At Least 92% of Denver City Workers Vaccinated After Tenure | Colorado News

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By COLLEEN SLEVIN, Associated Press

DENVER (AP) – At least 92% of Denver city workers were vaccinated against COVID-19 on Friday, a day after the city’s vaccination mandate took effect in a bid to slow the spread of the virus during the fall and winter, according to a review of city compliance data.

The employee vaccination rate is above Denver’s latest overall vaccination rate of 76% and the statewide rate of 70%.

Employees had to either prove they were vaccinated or obtain a waiver of the mandate by the end of Thursday, or face dismissal.

According to city data, 98.6% of its current 10,869 full-time employees complied with the mandate, either by getting vaccinated or by being granted an exemption.

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So far, 652 workers have been exempted, or about 6% of the workforce, while 14 other exemption requests were still pending.

Based on these figures, 10,051 workers complied by providing proof of vaccination and 152 did not present proof of vaccination or obtained exemption. Those who do not comply will be informed that they face disciplinary action and dismissed if they refuse to be vaccinated.

The mandate applies to all City employees, from police and firefighters to office workers. It also demands that people who work in schools and private establishments considered to be at high risk of the spread of COVID-19, including hospitals and nursing homes, be vaccinated. The mandate will be enforced at these facilities both through active monitoring of compliance and responding to reports of violations, the city’s health department said.

In the city’s schools, which are not under the control of the municipal government, 87% of staff verified that they were fully immunized and 3% received exemptions, Superintendent Alex Marrero said in a statement on Friday. . The 10% who did not comply will continue to work in the school system with more stringent masking requirements and weekly testing, also required for those who are exempt, as officials work to bring them into compliance, a- he declared.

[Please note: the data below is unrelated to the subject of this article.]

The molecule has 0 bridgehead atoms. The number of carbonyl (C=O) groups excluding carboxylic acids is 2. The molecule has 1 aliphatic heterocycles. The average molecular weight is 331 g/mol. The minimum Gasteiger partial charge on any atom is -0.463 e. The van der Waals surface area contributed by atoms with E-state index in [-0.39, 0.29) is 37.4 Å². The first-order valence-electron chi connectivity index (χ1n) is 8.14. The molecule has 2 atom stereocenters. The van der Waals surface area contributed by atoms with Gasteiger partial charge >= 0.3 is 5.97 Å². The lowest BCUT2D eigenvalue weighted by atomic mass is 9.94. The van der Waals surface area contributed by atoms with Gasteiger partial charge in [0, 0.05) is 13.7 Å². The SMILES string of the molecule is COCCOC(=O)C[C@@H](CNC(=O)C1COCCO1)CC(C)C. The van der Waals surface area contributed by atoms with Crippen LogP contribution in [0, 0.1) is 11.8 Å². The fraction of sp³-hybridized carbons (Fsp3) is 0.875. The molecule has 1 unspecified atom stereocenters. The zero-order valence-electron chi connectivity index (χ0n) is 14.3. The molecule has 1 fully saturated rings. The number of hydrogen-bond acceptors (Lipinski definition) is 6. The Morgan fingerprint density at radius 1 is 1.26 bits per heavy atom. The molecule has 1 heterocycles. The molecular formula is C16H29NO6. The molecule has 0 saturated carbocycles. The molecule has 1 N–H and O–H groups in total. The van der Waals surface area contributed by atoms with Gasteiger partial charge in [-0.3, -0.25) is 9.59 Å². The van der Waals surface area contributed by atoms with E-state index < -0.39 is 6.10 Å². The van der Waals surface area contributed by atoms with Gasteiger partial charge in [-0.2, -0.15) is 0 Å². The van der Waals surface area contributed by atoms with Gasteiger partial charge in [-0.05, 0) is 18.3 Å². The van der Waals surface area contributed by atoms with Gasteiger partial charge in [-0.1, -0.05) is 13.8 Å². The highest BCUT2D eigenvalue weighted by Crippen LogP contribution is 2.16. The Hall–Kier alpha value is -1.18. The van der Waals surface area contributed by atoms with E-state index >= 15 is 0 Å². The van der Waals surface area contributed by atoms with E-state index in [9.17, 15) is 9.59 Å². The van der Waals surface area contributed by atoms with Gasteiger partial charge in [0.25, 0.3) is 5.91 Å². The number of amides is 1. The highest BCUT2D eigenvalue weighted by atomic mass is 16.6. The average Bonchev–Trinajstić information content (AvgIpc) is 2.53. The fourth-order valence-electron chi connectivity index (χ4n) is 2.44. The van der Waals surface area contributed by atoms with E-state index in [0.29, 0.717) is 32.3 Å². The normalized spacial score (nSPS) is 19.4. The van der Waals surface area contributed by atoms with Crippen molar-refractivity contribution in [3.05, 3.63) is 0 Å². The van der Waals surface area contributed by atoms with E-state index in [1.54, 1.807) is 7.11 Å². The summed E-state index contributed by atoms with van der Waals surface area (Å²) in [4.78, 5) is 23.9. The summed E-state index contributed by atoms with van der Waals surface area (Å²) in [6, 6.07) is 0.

The mayor’s office did not respond to a request for comment on the vaccination rate among municipal employees, and the Department of Public Health and Environment referred questions on the matter to the city’s social services office. city, which compiled the compliance data.

In a press release extolling the general adherence to the mandate, Department of Health Executive Director Bob McDonald said the city was grateful to those who took “the important and life-saving step” to get vaccinated.

“We issued this public health decree because we know that vaccinations are our way out of the pandemic,” he said.

In the statement, Mayor Michael Hancock said he was grateful to all employees who complied with the order.

The warrant came into effect amid fears it could exacerbate the shortage of police and sheriff’s deputies. Nationally, law enforcement officials have been among the most hesitant to be vaccinated. The Sheriff’s Department was behind the city-wide 95% compliance rate, but the police department’s compliance rate was 98%.

A group of seven police officers, some of whom had been granted exemptions, tried unsuccessfully to prevent the warrant from coming into force in court this week.

As part of a plan released by the city attorney’s office, city agencies will issue disciplinary letters to city employees who failed to comply with the warrant. Workers who do not benefit from exemptions and refuse to be vaccinated under any circumstances will be fired. Others will be suspended for 10 days without pay and fired if they are not vaccinated.

Those who have been granted immunization exemptions must wear masks, be tested every five days, and socially distance themselves from others.

Copyright 2021 The Associated Press. All rights reserved. This material may not be published, broadcast, rewritten or redistributed.


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